Often politicians and other big world "shakers" make obvious or crude choices. Afterwards they are shocked by the unforeseen consequences.
One of the simplest examples is the car pollution problem. We are all well aware that gasoline powered cars produce a lot of CO2 and that electric cars do not. Thus it appears straightforward to encourage the usage of electric cars. But in some countries this approach does not solve the pollution problem. Why? Because electricity used to charge electric cars is still produced by burning coal, which also produces pollutants. So the pollution problem is simply moved from the transportation sector to the electric power industry.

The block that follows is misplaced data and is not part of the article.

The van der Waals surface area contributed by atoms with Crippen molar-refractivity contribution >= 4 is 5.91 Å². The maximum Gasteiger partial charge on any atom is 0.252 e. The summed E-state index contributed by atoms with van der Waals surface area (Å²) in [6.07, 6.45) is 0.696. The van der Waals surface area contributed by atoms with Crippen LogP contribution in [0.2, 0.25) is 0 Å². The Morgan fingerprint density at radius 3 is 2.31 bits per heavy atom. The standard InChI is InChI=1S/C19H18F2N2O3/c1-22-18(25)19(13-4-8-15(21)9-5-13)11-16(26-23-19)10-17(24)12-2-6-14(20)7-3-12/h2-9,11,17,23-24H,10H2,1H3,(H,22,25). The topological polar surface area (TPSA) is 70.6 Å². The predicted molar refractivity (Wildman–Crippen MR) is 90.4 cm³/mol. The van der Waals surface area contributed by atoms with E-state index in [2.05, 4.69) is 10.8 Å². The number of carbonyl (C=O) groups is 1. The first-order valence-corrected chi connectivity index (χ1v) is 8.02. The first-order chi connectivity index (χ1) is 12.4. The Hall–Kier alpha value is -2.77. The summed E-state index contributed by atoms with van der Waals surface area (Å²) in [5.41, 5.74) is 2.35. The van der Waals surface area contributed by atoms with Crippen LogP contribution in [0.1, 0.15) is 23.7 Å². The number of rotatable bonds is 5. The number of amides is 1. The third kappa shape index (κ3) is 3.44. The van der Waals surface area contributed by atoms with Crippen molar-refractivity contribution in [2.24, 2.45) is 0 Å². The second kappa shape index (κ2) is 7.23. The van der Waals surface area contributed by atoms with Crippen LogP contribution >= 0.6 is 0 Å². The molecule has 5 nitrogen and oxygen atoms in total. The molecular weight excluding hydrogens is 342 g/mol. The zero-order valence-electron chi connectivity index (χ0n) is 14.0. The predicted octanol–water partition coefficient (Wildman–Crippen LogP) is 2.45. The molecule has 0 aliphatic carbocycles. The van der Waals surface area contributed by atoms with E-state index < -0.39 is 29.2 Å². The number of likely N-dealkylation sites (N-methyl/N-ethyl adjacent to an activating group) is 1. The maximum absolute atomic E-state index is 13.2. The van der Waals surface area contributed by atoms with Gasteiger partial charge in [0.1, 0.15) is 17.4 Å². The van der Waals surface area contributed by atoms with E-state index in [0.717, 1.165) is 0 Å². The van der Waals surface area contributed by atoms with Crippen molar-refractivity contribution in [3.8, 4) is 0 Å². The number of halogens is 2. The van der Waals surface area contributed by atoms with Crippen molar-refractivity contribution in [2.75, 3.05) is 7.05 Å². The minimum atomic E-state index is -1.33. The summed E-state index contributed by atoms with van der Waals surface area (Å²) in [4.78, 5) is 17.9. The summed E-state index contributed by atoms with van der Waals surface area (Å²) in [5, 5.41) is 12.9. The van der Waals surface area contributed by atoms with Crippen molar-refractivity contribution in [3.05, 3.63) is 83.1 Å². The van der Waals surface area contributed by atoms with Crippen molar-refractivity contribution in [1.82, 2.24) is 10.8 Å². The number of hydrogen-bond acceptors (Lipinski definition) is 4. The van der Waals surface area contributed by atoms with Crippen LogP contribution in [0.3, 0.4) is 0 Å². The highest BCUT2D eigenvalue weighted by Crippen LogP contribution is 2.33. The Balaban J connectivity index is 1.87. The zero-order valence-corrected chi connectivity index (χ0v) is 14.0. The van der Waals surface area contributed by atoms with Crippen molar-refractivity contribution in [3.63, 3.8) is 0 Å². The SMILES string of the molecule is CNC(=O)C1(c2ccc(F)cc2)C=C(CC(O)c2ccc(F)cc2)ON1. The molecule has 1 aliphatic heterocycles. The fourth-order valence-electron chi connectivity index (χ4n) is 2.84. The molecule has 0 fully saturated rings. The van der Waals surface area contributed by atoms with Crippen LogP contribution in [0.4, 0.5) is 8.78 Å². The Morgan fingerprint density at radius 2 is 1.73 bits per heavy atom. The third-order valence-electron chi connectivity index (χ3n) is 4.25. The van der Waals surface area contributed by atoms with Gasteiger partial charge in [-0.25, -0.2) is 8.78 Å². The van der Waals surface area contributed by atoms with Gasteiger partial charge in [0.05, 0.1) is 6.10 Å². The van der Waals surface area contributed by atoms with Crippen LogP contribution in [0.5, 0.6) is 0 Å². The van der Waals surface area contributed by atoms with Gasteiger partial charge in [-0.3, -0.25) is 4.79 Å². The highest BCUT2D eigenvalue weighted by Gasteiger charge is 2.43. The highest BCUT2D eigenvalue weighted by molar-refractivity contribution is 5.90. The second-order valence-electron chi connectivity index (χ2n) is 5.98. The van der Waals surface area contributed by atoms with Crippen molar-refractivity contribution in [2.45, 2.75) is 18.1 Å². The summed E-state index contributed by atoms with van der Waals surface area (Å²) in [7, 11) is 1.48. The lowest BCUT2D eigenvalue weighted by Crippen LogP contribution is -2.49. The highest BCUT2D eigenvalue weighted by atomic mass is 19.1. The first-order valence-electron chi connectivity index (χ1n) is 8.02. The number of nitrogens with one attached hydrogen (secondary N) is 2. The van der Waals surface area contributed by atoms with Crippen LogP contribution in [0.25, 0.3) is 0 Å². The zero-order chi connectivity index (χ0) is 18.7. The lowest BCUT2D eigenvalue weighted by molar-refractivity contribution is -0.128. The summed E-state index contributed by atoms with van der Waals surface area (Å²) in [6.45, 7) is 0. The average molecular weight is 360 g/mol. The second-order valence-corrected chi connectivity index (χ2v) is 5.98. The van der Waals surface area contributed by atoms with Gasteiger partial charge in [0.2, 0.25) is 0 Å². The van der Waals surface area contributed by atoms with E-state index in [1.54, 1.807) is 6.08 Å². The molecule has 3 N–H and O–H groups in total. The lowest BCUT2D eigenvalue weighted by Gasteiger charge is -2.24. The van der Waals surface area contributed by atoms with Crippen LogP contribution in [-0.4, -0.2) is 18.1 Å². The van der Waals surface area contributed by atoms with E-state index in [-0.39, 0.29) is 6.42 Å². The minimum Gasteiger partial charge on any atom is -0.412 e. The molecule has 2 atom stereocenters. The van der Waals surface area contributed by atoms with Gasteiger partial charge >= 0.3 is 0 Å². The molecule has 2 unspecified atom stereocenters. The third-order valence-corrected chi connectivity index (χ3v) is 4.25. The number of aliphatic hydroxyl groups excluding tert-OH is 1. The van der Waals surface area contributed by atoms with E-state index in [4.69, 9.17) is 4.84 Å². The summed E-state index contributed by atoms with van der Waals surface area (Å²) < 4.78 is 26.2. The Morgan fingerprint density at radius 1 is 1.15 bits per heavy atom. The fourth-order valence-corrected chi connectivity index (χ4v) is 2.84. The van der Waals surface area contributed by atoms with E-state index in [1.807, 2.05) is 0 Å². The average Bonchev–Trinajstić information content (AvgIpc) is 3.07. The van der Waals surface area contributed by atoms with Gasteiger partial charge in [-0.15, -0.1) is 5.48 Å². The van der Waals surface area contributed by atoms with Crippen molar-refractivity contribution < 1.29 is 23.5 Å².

Mexico city took different approach to the same problem. They banned driving cars with certain plate numbers from driving on certain days of the week. E.g., if your car plate number ends in 3 or 5, then on Tuesday you would be banned to drive it. So the air pollution should decrease by 1/7th, but it did not. In fact the air pollution rose. Why? Because people saw other problem - the plate number. So they solved it by buying cheap old cars, which would have different plate number. Thus these cars served as a replacement for the "main" car on the "banned" days.
These problems could be foreseen by using computer games! Seeing how people act in virtual environments. Understanding what incentives do our regulations create.
We invite you to watch a video by Extra Credits on this topic.